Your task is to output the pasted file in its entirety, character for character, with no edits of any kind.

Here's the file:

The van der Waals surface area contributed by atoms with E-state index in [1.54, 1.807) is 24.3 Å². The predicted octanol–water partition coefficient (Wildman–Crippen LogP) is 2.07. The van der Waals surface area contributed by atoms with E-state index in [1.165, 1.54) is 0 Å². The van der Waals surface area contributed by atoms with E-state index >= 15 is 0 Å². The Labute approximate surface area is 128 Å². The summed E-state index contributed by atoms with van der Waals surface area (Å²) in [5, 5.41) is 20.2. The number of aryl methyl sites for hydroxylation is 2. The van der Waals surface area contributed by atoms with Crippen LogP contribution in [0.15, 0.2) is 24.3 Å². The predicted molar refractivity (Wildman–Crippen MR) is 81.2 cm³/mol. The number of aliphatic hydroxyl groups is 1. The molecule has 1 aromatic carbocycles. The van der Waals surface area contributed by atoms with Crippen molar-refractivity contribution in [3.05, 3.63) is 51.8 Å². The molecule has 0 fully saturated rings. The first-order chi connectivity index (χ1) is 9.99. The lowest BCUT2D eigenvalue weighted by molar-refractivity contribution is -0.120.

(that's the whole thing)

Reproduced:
The van der Waals surface area contributed by atoms with E-state index in [1.54, 1.807) is 24.3 Å². The predicted octanol–water partition coefficient (Wildman–Crippen LogP) is 2.07. The van der Waals surface area contributed by atoms with E-state index in [1.165, 1.54) is 0 Å². The van der Waals surface area contributed by atoms with E-state index >= 15 is 0 Å². The Labute approximate surface area is 128 Å². The summed E-state index contributed by atoms with van der Waals surface area (Å²) in [5, 5.41) is 20.2. The number of aryl methyl sites for hydroxylation is 2. The van der Waals surface area contributed by atoms with Crippen LogP contribution in [0.15, 0.2) is 24.3 Å². The predicted molar refractivity (Wildman–Crippen MR) is 81.2 cm³/mol. The number of aliphatic hydroxyl groups is 1. The molecule has 1 aromatic carbocycles. The van der Waals surface area contributed by atoms with Crippen molar-refractivity contribution in [3.05, 3.63) is 51.8 Å². The molecule has 0 fully saturated rings. The first-order chi connectivity index (χ1) is 9.99. The lowest BCUT2D eigenvalue weighted by molar-refractivity contribution is -0.120.